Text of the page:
Building with Patterns: The Attribute Pattern
Ken W. Alger, Daniel CoupalPublished Jan 11, 2022 • Updated Jan 23, 2023
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Welcome back to the Building with Patterns series. Last time we looked at the Polymorphic Pattern which covers situations when all documents in a collection are of similar, but not identical, structure. In this post, we'll take a look at the Attribute Pattern.
The Attribute Pattern is particularly well suited when:
- We have big documents with many similar fields but there is a subset of fields that share common characteristics and we want to sort or query on that subset of fields, or
- The fields we need to sort on are only found in a small subset of documents, or
- Both of the above conditions are met within the documents.
For performance reasons, to optimize our search we'd likely need many indexes to account for all of the subsets. Creating all of these indexes could reduce performance. The Attribute Pattern provides a good solution for these cases.
Let's think about a collection of movies. The documents will likely have similar fields involved across all of the documents: title, director, producer, cast, etc. Let's say we want to search on the release date. A challenge that we face when doing so, is which release date? Movies are often released on different dates in different countries.
A search for a release date will require looking across many fields at once. In order to quickly do searches for release dates, we'd need several indexes on our movies collection:
By using the Attribute Pattern, we can move this subset of information into an array and reduce the indexing needs. We turn this information into an array of key-value pairs:
Indexing becomes much more manageable by creating one index on the elements in the array:
By using the Attribute Pattern, we can add organization to our documents for common characteristics and account for rare/unpredictable fields. For example, a movie released in a new or small festival. Further, moving to a key/value convention allows for the use of non-deterministic naming and the easy addition of qualifiers. For example, if our data collection was on bottles of water, our attributes might look something like:
Here we break the information out into keys and values, "k" and "v," and add in a third field, "u," which allows for the units of measure to be stored separately.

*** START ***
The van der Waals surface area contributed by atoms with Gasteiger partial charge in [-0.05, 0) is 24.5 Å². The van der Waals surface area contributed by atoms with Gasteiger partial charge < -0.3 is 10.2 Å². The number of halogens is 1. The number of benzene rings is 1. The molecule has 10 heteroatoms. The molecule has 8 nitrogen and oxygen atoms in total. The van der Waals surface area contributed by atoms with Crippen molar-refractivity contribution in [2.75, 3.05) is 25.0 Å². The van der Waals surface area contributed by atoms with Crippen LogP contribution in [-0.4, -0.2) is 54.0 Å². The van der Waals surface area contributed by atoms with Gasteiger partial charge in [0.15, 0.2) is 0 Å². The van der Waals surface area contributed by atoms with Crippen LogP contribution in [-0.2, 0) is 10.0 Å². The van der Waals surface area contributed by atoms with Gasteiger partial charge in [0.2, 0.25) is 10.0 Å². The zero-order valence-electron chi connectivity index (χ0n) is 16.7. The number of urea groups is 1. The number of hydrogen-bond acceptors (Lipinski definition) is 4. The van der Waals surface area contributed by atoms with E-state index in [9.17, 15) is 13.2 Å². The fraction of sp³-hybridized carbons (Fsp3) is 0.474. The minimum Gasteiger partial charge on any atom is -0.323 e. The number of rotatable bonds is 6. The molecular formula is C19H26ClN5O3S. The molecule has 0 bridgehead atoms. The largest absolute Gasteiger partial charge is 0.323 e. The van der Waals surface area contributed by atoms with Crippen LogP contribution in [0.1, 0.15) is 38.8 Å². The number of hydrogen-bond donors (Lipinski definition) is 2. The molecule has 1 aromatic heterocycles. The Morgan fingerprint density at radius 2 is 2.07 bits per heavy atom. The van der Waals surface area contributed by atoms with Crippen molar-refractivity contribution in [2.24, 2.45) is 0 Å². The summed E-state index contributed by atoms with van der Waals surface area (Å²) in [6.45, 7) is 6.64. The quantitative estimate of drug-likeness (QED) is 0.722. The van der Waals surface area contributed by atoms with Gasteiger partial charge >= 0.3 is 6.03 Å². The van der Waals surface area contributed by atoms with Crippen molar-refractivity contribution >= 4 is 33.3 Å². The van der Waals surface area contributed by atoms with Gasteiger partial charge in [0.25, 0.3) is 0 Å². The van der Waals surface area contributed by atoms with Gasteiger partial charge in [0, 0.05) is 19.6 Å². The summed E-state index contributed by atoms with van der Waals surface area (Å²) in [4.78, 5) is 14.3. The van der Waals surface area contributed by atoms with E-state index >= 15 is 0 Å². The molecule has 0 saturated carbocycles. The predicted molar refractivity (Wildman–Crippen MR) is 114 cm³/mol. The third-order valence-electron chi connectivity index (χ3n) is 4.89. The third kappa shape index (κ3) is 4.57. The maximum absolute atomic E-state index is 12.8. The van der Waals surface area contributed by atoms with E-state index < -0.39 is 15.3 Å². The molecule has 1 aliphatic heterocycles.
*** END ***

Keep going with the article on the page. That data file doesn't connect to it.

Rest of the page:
The Attribute Pattern is well suited for schemas that have sets of fields that have the same value type, such as lists of dates. It also works well when working with the characteristics of products. Some products, such as clothing, may have sizes that are expressed in small, medium, or large. Other products in the same collection may be expressed in volume. Yet others may be expressed in physical dimensions or weight.
A customer in the domain of asset management recently deployed their solution using the Attribute Pattern. The customer uses the pattern to store all characteristics of a given asset. These characteristics are seldom common across the assets or are simply difficult to predict at design time. Relational models typically use a complicated design process to express the same idea in the form of user-defined fields.
While many of the fields in the product catalog are similar, such as name, vendor, manufacturer, country of origin, etc., the specifications, or attributes, of the item may differ. If your application and data access patterns rely on searching through many of these different fields at once, the Attribute Pattern provides a good structure for the data.
The Attribute Pattern provides for easier indexing the documents, targeting many similar fields per document. By moving this subset of data into a key-value sub-document, we can use non-deterministic field names, add additional qualifiers to the information, and more clearly state the relationship of the original field and value. When we use the Attribute Pattern, we need fewer indexes, our queries become simpler to write, and our queries become faster.